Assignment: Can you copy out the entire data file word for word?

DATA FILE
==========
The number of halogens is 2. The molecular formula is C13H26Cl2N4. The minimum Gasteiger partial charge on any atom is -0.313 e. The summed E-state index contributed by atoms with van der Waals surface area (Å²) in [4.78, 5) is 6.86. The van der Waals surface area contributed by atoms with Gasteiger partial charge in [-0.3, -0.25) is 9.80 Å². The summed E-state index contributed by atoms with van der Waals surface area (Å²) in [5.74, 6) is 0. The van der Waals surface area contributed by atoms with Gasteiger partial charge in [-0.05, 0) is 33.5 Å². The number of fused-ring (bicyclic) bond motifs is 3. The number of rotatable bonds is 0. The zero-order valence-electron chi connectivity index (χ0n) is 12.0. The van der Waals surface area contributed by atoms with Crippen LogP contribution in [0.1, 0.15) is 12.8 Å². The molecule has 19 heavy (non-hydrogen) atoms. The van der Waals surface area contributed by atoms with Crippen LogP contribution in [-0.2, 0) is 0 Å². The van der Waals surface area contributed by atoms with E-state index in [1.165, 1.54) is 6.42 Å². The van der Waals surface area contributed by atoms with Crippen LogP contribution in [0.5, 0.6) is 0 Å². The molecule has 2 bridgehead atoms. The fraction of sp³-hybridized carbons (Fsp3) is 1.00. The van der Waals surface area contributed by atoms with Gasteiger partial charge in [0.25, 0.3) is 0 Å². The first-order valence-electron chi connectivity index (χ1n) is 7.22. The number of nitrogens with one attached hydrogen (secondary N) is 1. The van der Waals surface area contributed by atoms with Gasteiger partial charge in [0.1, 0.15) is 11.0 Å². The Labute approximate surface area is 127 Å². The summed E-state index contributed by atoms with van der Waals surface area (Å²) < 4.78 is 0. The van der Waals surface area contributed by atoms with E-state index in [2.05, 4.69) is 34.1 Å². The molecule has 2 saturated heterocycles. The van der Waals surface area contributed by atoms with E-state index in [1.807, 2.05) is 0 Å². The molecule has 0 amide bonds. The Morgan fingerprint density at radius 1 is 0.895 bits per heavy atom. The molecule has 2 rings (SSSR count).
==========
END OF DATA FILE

The number of halogens is 2. The molecular formula is C13H26Cl2N4. The minimum Gasteiger partial charge on any atom is -0.313 e. The summed E-state index contributed by atoms with van der Waals surface area (Å²) in [4.78, 5) is 6.86. The van der Waals surface area contributed by atoms with Gasteiger partial charge in [-0.3, -0.25) is 9.80 Å². The summed E-state index contributed by atoms with van der Waals surface area (Å²) in [5.74, 6) is 0. The van der Waals surface area contributed by atoms with Gasteiger partial charge in [-0.05, 0) is 33.5 Å². The number of fused-ring (bicyclic) bond motifs is 3. The number of rotatable bonds is 0. The zero-order valence-electron chi connectivity index (χ0n) is 12.0. The van der Waals surface area contributed by atoms with Crippen LogP contribution in [0.1, 0.15) is 12.8 Å². The molecule has 19 heavy (non-hydrogen) atoms. The van der Waals surface area contributed by atoms with Crippen LogP contribution in [-0.2, 0) is 0 Å². The van der Waals surface area contributed by atoms with E-state index in [1.165, 1.54) is 6.42 Å². The van der Waals surface area contributed by atoms with Crippen LogP contribution in [0.5, 0.6) is 0 Å². The molecule has 2 bridgehead atoms. The fraction of sp³-hybridized carbons (Fsp3) is 1.00. The van der Waals surface area contributed by atoms with Gasteiger partial charge in [0.25, 0.3) is 0 Å². The first-order valence-electron chi connectivity index (χ1n) is 7.22. The number of nitrogens with one attached hydrogen (secondary N) is 1. The van der Waals surface area contributed by atoms with Gasteiger partial charge in [0.1, 0.15) is 11.0 Å². The Labute approximate surface area is 127 Å². The summed E-state index contributed by atoms with van der Waals surface area (Å²) < 4.78 is 0. The van der Waals surface area contributed by atoms with E-state index in [2.05, 4.69) is 34.1 Å². The molecule has 2 saturated heterocycles. The van der Waals surface area contributed by atoms with E-state index in [1.807, 2.05) is 0 Å². The molecule has 0 amide bonds. The Morgan fingerprint density at radius 1 is 0.895 bits per heavy atom. The molecule has 2 rings (SSSR count).